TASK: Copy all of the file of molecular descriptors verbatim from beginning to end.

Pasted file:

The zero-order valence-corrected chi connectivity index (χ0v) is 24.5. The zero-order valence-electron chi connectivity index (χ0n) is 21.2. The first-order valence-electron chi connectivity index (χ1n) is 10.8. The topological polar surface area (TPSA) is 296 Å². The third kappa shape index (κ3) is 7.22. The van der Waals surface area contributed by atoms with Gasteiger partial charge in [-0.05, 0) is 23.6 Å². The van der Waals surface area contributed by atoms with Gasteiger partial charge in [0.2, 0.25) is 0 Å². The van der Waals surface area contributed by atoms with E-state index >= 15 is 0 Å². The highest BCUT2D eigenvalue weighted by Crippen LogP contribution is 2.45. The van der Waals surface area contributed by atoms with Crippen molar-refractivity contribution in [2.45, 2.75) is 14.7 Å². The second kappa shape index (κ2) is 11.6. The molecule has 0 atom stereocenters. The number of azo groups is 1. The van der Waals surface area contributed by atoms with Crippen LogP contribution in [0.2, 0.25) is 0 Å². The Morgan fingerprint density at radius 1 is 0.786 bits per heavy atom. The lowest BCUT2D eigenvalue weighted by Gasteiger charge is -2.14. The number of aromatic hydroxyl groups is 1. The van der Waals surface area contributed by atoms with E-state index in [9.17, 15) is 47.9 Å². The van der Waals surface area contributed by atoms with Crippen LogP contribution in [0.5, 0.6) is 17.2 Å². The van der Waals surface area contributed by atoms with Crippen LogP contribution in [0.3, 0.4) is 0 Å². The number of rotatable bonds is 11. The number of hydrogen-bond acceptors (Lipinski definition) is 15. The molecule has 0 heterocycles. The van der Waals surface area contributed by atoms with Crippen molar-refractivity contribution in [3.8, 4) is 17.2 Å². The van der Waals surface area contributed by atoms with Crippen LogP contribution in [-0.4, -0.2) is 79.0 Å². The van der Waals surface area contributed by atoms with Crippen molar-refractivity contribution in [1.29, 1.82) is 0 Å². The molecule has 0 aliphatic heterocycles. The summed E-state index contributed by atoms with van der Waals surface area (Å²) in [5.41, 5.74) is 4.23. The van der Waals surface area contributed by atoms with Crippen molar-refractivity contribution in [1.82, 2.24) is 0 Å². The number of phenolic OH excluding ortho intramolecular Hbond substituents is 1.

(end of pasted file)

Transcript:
The zero-order valence-corrected chi connectivity index (χ0v) is 24.5. The zero-order valence-electron chi connectivity index (χ0n) is 21.2. The first-order valence-electron chi connectivity index (χ1n) is 10.8. The topological polar surface area (TPSA) is 296 Å². The third kappa shape index (κ3) is 7.22. The van der Waals surface area contributed by atoms with Gasteiger partial charge in [-0.05, 0) is 23.6 Å². The van der Waals surface area contributed by atoms with Gasteiger partial charge in [0.2, 0.25) is 0 Å². The van der Waals surface area contributed by atoms with E-state index >= 15 is 0 Å². The highest BCUT2D eigenvalue weighted by Crippen LogP contribution is 2.45. The van der Waals surface area contributed by atoms with Crippen molar-refractivity contribution in [2.45, 2.75) is 14.7 Å². The second kappa shape index (κ2) is 11.6. The molecule has 0 atom stereocenters. The number of azo groups is 1. The van der Waals surface area contributed by atoms with Crippen LogP contribution in [0.2, 0.25) is 0 Å². The Morgan fingerprint density at radius 1 is 0.786 bits per heavy atom. The lowest BCUT2D eigenvalue weighted by Gasteiger charge is -2.14. The number of aromatic hydroxyl groups is 1. The van der Waals surface area contributed by atoms with E-state index in [9.17, 15) is 47.9 Å². The van der Waals surface area contributed by atoms with Crippen LogP contribution in [0.5, 0.6) is 17.2 Å². The van der Waals surface area contributed by atoms with Crippen LogP contribution in [0.3, 0.4) is 0 Å². The number of rotatable bonds is 11. The number of hydrogen-bond acceptors (Lipinski definition) is 15. The molecule has 0 heterocycles. The van der Waals surface area contributed by atoms with Crippen molar-refractivity contribution in [3.8, 4) is 17.2 Å². The van der Waals surface area contributed by atoms with Crippen LogP contribution in [-0.4, -0.2) is 79.0 Å². The van der Waals surface area contributed by atoms with Crippen molar-refractivity contribution in [1.29, 1.82) is 0 Å². The molecule has 0 aliphatic heterocycles. The summed E-state index contributed by atoms with van der Waals surface area (Å²) in [5.41, 5.74) is 4.23. The van der Waals surface area contributed by atoms with Crippen molar-refractivity contribution in [1.82, 2.24) is 0 Å². The number of phenolic OH excluding ortho intramolecular Hbond substituents is 1.